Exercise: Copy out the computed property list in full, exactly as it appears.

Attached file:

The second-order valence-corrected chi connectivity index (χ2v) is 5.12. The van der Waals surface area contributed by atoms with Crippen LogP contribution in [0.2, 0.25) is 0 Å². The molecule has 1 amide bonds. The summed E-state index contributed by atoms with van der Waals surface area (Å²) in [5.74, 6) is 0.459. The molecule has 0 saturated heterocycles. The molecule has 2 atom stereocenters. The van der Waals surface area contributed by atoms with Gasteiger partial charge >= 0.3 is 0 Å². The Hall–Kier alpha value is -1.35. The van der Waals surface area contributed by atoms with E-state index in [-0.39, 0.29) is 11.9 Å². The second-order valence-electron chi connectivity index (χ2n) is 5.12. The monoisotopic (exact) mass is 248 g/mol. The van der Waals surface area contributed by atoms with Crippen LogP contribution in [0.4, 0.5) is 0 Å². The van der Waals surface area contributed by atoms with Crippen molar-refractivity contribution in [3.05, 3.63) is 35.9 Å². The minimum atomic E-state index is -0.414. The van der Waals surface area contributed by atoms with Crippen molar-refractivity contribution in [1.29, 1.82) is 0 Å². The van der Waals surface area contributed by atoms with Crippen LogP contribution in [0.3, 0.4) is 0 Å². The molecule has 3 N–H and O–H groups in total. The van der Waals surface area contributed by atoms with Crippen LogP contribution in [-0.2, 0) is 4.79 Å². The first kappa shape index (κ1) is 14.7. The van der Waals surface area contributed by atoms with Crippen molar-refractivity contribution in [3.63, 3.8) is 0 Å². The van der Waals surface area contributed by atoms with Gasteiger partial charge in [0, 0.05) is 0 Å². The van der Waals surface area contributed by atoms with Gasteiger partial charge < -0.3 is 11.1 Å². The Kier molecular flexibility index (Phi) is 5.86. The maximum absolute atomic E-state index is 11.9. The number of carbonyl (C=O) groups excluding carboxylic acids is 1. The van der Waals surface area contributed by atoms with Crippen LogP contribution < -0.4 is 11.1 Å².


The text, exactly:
The second-order valence-corrected chi connectivity index (χ2v) is 5.12. The van der Waals surface area contributed by atoms with Crippen LogP contribution in [0.2, 0.25) is 0 Å². The molecule has 1 amide bonds. The summed E-state index contributed by atoms with van der Waals surface area (Å²) in [5.74, 6) is 0.459. The molecule has 0 saturated heterocycles. The molecule has 2 atom stereocenters. The van der Waals surface area contributed by atoms with Gasteiger partial charge >= 0.3 is 0 Å². The Hall–Kier alpha value is -1.35. The van der Waals surface area contributed by atoms with E-state index in [-0.39, 0.29) is 11.9 Å². The second-order valence-electron chi connectivity index (χ2n) is 5.12. The monoisotopic (exact) mass is 248 g/mol. The van der Waals surface area contributed by atoms with Crippen LogP contribution in [0.4, 0.5) is 0 Å². The van der Waals surface area contributed by atoms with Crippen molar-refractivity contribution in [3.05, 3.63) is 35.9 Å². The minimum atomic E-state index is -0.414. The van der Waals surface area contributed by atoms with Crippen molar-refractivity contribution in [1.29, 1.82) is 0 Å². The van der Waals surface area contributed by atoms with Crippen LogP contribution in [0.3, 0.4) is 0 Å². The molecule has 3 N–H and O–H groups in total. The van der Waals surface area contributed by atoms with Crippen LogP contribution in [-0.2, 0) is 4.79 Å². The first kappa shape index (κ1) is 14.7. The van der Waals surface area contributed by atoms with Crippen molar-refractivity contribution in [3.63, 3.8) is 0 Å². The van der Waals surface area contributed by atoms with Gasteiger partial charge in [0, 0.05) is 0 Å². The van der Waals surface area contributed by atoms with Gasteiger partial charge < -0.3 is 11.1 Å². The Kier molecular flexibility index (Phi) is 5.86. The maximum absolute atomic E-state index is 11.9. The number of carbonyl (C=O) groups excluding carboxylic acids is 1. The van der Waals surface area contributed by atoms with Crippen LogP contribution < -0.4 is 11.1 Å².